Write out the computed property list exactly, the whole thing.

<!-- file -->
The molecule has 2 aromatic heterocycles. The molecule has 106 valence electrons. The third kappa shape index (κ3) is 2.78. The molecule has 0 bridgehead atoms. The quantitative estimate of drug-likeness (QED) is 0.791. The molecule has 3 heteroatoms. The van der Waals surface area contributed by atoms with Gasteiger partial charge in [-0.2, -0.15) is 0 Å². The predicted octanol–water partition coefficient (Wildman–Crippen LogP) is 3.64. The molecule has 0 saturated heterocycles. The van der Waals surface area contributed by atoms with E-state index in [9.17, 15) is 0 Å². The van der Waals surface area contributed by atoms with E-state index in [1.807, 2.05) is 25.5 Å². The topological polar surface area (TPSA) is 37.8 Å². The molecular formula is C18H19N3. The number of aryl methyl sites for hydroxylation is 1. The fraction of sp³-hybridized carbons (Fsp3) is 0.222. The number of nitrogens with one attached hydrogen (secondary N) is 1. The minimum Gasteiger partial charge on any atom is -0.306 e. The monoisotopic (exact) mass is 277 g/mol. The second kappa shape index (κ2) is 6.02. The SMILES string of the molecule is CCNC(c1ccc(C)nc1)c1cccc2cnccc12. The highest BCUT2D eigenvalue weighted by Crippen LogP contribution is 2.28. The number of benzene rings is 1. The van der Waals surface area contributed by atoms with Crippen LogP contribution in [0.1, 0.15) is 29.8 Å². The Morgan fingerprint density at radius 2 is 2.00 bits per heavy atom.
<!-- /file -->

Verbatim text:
The molecule has 2 aromatic heterocycles. The molecule has 106 valence electrons. The third kappa shape index (κ3) is 2.78. The molecule has 0 bridgehead atoms. The quantitative estimate of drug-likeness (QED) is 0.791. The molecule has 3 heteroatoms. The van der Waals surface area contributed by atoms with Gasteiger partial charge in [-0.2, -0.15) is 0 Å². The predicted octanol–water partition coefficient (Wildman–Crippen LogP) is 3.64. The molecule has 0 saturated heterocycles. The van der Waals surface area contributed by atoms with E-state index in [9.17, 15) is 0 Å². The van der Waals surface area contributed by atoms with E-state index in [1.807, 2.05) is 25.5 Å². The topological polar surface area (TPSA) is 37.8 Å². The molecular formula is C18H19N3. The number of aryl methyl sites for hydroxylation is 1. The fraction of sp³-hybridized carbons (Fsp3) is 0.222. The number of nitrogens with one attached hydrogen (secondary N) is 1. The minimum Gasteiger partial charge on any atom is -0.306 e. The monoisotopic (exact) mass is 277 g/mol. The second kappa shape index (κ2) is 6.02. The SMILES string of the molecule is CCNC(c1ccc(C)nc1)c1cccc2cnccc12. The highest BCUT2D eigenvalue weighted by Crippen LogP contribution is 2.28. The number of benzene rings is 1. The van der Waals surface area contributed by atoms with Crippen LogP contribution in [0.1, 0.15) is 29.8 Å². The Morgan fingerprint density at radius 2 is 2.00 bits per heavy atom.